Abstract

DTPACE is a combination chemotherapy regimen using dexamethasone, thalidomide and a 4-day (d) continuous infusion of cisplatin, doxorubicin, cyclophosphamide, and etoposide. It integrates components of CAD (cyclophosphamide, doxorubicin, dexamethasone) and DCEP (dexamethasone, cyclophosphamide, etoposide, cisplatin), both of which were components of the Arkansas Total Therapy 2 (TT2) approach to multiple myeloma (MM) treatment. Most recently, DTPACE has been combined with bortezomib (VDTPACE) as induction and consolidation after tandem transplantation as part of Total Therapy 3 (TT3). Limited experience suggests that DTPACE,  reduces disease burden as a salvage regimen for aggressive MM or plasma cell leukaemia (PCL) resistant to conventional therapies. In heavily pretreated myeloma, DTPACE has advantages as it uses a number of agents to which the typical MM patient has not previously been exposed, some of which penetrate the blood brain barrier and thus may be effective for leptomeningeal myeloma. On the contrary not enough data are available about the role of VDTPACE as salvage therapy in MM patients. To this scope, we identifed a total of 16 patients who received VDTPACE for relapsed/refractory MM. All patients were heavily pretreated (median three prior regimens, range 1-6; prior autologous stem cell transplant [ASCT] 38%). Five of these patients (31%) had developed very aggressive MM complications, such as extramedullary disease. The VDTPACE regimen consisted of high-dose dexamethasone (40 mg orally daily for 4 d) and a 4-d continuous infusion of cisplatin (10 mg/sqm/d), doxorubicin (10 mg/sqm/d), cyclophosphamide (400 mg/sqm/d) and etoposide (40 mg/sqm/d). Bortezomib was administered intravenously at 1.0 mg/sqm (d 1,4,8,11) and thalidomide was given orally at 100 mg daily. A total of 4 cycles of VDTPACE were administered every 4-6 weeks. Response was graded using the International Myeloma Working Group uniform response criteria. Overall response rate was 63% (very-good partial response 7%, partial response 56%) with stable disease in an additional 12% of patients. Median progression-free survival (PFS) was 7 months (95% confdence interval [CI]:4.0 - 9.9). VDTPACE is an intensive regimen which was given in our cohort on an inpatient basis because myelotoxicity is common. The  rates of grade 3-4 neutropenia (56%) and febrile neutropenia (56%) were high although GCSF support was used routinely as prophylaxis. The most common non-haematological toxicities were grade 1-2 metabolic abnormalities that were easily corrected. VDTPACE is an effective salvage therapy for heavily pretreated MM patients. In the era of new targeted, biologically active agents against MM, there are now many more options for refractory and relapsed disease. Unfortunately, many of these newer agents are costly and awaiting approval in a number of countries. Consequently, alternative therapies are needed. Although the overall response rate of 63% in this poor prognosis cohort is more than promising, the PFS is short, suggesting the best role for VDTPACE is in bridging to defnitive therapy, such as allo-transplantation.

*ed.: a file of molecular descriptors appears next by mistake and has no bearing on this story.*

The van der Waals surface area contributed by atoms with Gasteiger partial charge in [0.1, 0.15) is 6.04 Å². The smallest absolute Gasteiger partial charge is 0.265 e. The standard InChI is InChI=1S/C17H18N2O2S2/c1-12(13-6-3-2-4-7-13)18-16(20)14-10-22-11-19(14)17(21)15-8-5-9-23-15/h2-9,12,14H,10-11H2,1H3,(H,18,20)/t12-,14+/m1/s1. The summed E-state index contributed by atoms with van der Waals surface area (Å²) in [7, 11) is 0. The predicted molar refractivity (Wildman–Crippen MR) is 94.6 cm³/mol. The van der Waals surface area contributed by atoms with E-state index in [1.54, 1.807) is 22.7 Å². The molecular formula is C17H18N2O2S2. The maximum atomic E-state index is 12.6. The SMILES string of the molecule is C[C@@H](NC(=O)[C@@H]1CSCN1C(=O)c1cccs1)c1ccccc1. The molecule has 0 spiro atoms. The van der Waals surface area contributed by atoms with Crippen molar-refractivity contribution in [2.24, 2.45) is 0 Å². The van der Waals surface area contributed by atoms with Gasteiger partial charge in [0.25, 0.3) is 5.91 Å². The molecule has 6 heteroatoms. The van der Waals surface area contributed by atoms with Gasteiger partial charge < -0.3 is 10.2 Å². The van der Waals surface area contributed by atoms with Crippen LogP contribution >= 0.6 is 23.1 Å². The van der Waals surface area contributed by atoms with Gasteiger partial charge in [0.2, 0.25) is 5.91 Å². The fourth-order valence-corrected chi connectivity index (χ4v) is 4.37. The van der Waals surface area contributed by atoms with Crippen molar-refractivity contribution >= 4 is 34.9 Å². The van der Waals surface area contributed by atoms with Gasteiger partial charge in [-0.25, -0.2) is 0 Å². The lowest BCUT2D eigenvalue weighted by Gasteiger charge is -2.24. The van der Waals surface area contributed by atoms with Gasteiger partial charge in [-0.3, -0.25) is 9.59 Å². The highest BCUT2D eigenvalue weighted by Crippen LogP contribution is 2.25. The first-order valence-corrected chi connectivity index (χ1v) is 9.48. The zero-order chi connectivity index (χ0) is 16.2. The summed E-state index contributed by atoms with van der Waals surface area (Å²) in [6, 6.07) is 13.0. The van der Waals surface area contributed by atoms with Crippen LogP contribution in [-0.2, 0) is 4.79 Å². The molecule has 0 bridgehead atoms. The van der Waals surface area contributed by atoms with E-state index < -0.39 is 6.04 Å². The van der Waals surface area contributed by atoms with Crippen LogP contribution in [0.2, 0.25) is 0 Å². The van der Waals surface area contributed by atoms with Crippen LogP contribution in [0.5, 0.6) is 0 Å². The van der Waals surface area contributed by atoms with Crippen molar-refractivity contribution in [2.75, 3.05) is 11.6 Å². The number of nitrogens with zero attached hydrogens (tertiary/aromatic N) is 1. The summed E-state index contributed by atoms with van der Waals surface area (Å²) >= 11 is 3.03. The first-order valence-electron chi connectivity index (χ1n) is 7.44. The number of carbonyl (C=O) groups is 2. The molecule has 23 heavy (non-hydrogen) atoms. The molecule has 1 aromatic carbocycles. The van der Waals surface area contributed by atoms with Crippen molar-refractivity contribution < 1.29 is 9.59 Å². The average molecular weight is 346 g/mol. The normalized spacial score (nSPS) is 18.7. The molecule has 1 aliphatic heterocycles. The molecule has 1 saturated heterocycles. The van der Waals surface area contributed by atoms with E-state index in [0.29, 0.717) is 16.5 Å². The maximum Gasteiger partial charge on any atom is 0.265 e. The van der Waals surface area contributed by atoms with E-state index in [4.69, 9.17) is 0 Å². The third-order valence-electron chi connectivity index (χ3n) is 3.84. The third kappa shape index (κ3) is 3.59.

Table 1
Patients Characteristics VTDPACE 16 
Sex Male 10(63%) 
Female 6 (37%) 
Age of diagnosis Median age 60 
Range 50-66 
MM Subtype IgA 
IgG 11 
LCD 
ISS 
II 
III 
Stage( Durie and Salmon) 
II 
III 13 
Karyotype Normal 10 
Abnormal 
Patients Characteristics VTDPACE 16 
Sex Male 10(63%) 
Female 6 (37%) 
Age of diagnosis Median age 60 
Range 50-66 
MM Subtype IgA 
IgG 11 
LCD 
ISS 
II 
III 
Stage( Durie and Salmon) 
II 
III 13 
Karyotype Normal 10 
Abnormal 
 
 

Disclosures:

No relevant conflicts of interest to declare.

Author notes

*

Asterisk with author names denotes non-ASH members.